William St Clair


William St Clair (7 December 1937 – 30 June 2021) was a British anthropologist and author, whose research interests lay in the history of books and reading, ancient Greece and biography.

Quotes edit

That Greece Might Still be Free (1972) edit

William St Clair (1972). That Greece Might Still be Free: The Philhellenes in the War of Independence. Open Book Publishers. pp. 15-16. ISBN 1906924007. 

  • A society in whose culture the Ancient Greeks played such an important part was bound to have a view about the Modern Greeks. The inhabitants of that famous land, whose language was still recognizably the same as that of Demosthenes, could not be regarded as just another remote tribe of natives or savages. Western Europe could not escape being concerned with the nature of the relationship between the Ancient and the Modem Greeks. The question has teased, perplexed, and confused generations of Greeks and Europeans and it still stirs passions to an extent difficult for the rational to condone.
    • p. 15-16.
  • Whether the present inhabitants of Greece are descended from the Ancient Greeks is a profoundly unsatisfactory question. No method of subdividing the question makes much sense. On the one hand, one can attempt to trace the numerous incursions of immigrants to Greece and try to assess the extent to which the ‘blood’ of the Ancients has been diluted by outside races, Romans, barbarians, Franks, Turks, Venetians, Albanians, etc. On the other hand, one can point to the remarkable survival of ideas and customs and, in particular, to the astonishing strength of the linguistic tradition.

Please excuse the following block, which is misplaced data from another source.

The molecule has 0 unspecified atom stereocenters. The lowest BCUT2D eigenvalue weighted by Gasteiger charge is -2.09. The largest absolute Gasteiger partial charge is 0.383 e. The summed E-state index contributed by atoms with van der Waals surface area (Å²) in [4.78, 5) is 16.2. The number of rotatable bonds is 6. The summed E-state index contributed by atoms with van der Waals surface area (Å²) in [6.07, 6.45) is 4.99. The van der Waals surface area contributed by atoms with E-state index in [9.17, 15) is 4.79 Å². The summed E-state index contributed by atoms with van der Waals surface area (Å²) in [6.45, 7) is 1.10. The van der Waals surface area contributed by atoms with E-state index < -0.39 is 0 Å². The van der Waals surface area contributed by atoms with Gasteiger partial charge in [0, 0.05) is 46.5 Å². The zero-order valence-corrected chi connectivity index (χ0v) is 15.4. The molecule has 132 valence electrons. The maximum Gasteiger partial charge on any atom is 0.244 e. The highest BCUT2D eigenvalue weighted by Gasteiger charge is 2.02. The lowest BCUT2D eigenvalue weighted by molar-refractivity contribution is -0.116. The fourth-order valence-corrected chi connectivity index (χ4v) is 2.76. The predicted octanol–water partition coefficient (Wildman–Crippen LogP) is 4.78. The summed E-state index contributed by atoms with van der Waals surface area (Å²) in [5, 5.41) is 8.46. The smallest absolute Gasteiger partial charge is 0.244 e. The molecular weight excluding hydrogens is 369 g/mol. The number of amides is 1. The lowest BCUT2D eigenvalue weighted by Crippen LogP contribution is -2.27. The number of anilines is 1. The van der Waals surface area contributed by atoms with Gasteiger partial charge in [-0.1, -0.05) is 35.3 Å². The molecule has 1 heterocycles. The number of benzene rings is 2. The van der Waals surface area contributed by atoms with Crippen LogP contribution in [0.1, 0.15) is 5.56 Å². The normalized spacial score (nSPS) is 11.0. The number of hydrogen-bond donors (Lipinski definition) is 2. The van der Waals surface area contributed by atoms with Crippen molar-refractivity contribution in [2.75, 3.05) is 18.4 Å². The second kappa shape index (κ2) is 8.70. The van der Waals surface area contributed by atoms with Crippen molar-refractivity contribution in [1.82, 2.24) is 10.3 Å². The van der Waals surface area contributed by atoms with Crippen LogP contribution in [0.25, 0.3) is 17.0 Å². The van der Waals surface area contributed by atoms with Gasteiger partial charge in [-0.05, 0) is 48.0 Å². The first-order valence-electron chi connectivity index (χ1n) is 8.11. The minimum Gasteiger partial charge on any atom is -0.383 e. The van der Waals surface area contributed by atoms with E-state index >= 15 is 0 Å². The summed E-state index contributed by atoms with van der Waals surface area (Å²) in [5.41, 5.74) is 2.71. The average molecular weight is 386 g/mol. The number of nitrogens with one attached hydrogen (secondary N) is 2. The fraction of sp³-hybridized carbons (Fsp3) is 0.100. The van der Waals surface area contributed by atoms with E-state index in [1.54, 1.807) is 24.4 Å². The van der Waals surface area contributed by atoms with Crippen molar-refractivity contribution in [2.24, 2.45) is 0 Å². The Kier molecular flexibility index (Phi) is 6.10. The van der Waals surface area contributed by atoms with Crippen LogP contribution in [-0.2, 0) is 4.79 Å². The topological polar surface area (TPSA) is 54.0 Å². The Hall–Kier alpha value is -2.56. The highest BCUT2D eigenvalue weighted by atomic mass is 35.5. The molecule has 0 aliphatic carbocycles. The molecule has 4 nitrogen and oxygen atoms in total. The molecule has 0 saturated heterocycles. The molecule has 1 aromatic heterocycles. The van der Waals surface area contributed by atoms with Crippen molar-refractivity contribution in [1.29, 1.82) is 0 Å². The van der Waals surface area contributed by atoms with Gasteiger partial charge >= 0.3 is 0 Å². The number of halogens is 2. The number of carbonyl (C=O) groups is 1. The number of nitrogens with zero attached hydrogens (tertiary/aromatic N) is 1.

• p. 15-16.
  • But neither approach seems to lead to the kind of answer which those who ask the question are seeking. What they seem to want to know is—Are the Modern Greeks the same as the Ancient Greeks? Are their racial and national characteristics the same? Do the Modern Greeks behave in the same kind of way as the Ancient Athenians, Spartans, and Corinthians behaved? If one looks among the Modem Greeks will one find the equivalents of Pericles and Sophocles and Plato? By their nature such questions are vague and contain within them a host of assumptions—about human nature, genetics and race, the influence of environment on behaviour, and the reliability of our knowledge of ancient history—all of which are questionable and some of which are simply unfounded.
    • p. 15-16.
  • During the hundreds of years since the glorious age of Greece, various views have been held about the Modern Greeks. Europeans of the Middle Ages and Renaissance times may have assumed that the Modern Greeks were the descendants of the Ancients hut they were far from regarding this as implying any continuity of character, let alone imposing any obligation. To be Greek was to be a drunkard, a lecher, and, especially, a cheat, It never seems to have occurred to the men who issued the calls to join in the defence of Byzantium, for example, to suggest that they were aiding the descendants of Pericles. Nor as Christians did the Western Europeans (of whatever sect) feel any instinctive sympathy for the schismatic Christians of the Orthodox Church.
    • p. 15-16.

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